Once the causes have been identified, corrective action must be taken. This action may include measures such as revising procedures, staff training, improving processes or implementing additional controls.

What can be done to prevent non-compliance?

Prevention strategies

Preventing non-compliance is a pro-active approach that aims to prevent it from happening. Here are a few efficient strategies to prevent non-compliance:

  1. Establishing clear standards and procedures: It is essential you establish clear standards and procedures for each process, product or service. These standards must be well defined, documented and communicated to all staff.
  2. Regular quality control: Implementing regular quality control makes it possible to detect potential problems before they turn into instances of non-compliance. These controls can include inspections, tests and internal audits.
  3. Continuous reviews and improvement: Organisations need to set up continuous review and improvement mechanisms to identify opportunities for improvement and prevent non-compliance. This can be achieved through team meetings, periodic evaluations and feedback from stakeholders.

Training and informing employees about non-compliance

Training and informing employees are key elements to prevent non-compliance. Here’s why:

  1. Training on standards and procedures: Employees must be trained on the standards, procedures and specific requirements of their line of work. This will enable them to understand the requirements in terms of compliance and to apply them properly.
  2. Providing information about the importance of compliance: Employees must be made aware of the importance of compliance and the consequences of non-compliance. This can be achieved through training, information sessions, internal communication and regular reminders.

Setting up robust quality management systems

Setting up robust quality management systems helps to prevent non-compliance. Here are a few key components of an effective quality management system:

  1. Definition of quality policies and targets: Organisations must define clear quality policies and targets that are in line with customer expectations and regulatory requirements.
  2. Process planning: Rigorous process planning is essential to ensure that activities are carried out in a coherent manner, in accordance with established standards.
  3. Control and monitoring: Control and monitoring mechanisms must be set up to verify the compliance of products, processes and services. This may include inspections, internal audits and regular performance evaluations.

Use of risk management tools and techniques

The use of risk management tools and techniques may help prevent non-compliance. Here are a few examples:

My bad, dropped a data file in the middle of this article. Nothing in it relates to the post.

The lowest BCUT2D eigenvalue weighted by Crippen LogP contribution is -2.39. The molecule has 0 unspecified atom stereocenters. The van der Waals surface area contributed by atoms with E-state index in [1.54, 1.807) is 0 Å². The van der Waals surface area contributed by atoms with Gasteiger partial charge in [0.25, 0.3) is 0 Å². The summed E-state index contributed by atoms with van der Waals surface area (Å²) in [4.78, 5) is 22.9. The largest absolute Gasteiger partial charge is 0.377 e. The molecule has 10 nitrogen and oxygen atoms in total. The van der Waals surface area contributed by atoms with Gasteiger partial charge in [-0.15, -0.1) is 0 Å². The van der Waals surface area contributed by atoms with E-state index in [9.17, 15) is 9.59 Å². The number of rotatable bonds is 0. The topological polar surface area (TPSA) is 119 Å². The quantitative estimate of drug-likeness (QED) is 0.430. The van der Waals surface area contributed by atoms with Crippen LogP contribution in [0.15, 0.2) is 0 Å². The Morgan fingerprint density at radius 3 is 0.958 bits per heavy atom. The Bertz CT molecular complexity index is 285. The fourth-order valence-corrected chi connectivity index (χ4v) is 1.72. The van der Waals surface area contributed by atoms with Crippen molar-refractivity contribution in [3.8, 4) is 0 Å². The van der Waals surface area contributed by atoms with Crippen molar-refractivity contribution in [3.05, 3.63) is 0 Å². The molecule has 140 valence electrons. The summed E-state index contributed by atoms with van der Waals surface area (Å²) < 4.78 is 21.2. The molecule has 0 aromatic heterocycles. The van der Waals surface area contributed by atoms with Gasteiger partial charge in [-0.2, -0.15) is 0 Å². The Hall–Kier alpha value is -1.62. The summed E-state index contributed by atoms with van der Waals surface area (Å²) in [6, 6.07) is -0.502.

• Failure mode effects and criticality analysis (FMECA): FMECA is a method for identifying and prioritising potential failure modes, their effects and their criticality. This helps to take preventive action to reduce the risks of non-compliance.
  • Risk mapping: Risk mapping identifies and assesses the risks associated with each process, activity or product. This helps to target the preventive action needed to reduce the risks of non-compliance.

What is the impact of the ISO 9001 standard?

Presentation of the ISO 9001 and its aim

The ISO 9001 standard is a quality management system widely recognised throughout the world. It establishes the criteria for setting up an effective quality management system within an organisation, regardless of its business sector. The main aim of the ISO 9001 standard is to help organisations provide high-quality products and services, with an emphasis on customer satisfaction and continuous improvement.

Link between the ISO 9001 standard and non-compliance management

ISO 9001 places a strong emphasis on the non-compliance management. It encourages organisations to systematically identify, document, handle and prevent non-compliance. Non-compliance management is considered an integral part of the quality management system based on ISO 9001.

Specific requirements of the ISO 9001 standard in terms of non-compliance

ISO 9001 sets out specific requirements for managing non-compliance. Here are some of the key requirements:

  1. Identification and documentation of non-compliance: The standard requires that organisations draw up procedures to identify, document and manage non-compliance. This includes the collection of relevant information about non-compliance, and the recording and classification of the non-compliance.
  2. Handling of non-compliance: ISO 9001 requires that organisations implement measures to handle non-compliance in an appropriate manner. This includes analysing the causes, evaluating the impact and taking corrective and preventive action, as well as monitoring the effectiveness of the actions taken.
  3. Prevention of non-compliance: The standard also encourages organisations to implement preventive actions to prevent the reoccurrence of non-compliance. This may include actions such as improving processes, staff training, monitoring and analysis non-compliance trends.

By complying with the requirements of the ISO 9001 standard in terms of non-compliance management, organisations can improve their operational efficiency, improve their customer satisfaction and strengthen their overall quality management system.


Managing non-compliance is a key element to ensure quality, competitiveness and customer satisfaction in a competitive environment. For more information on the best practices and essential tools to optimise this vital process, please contact our experts.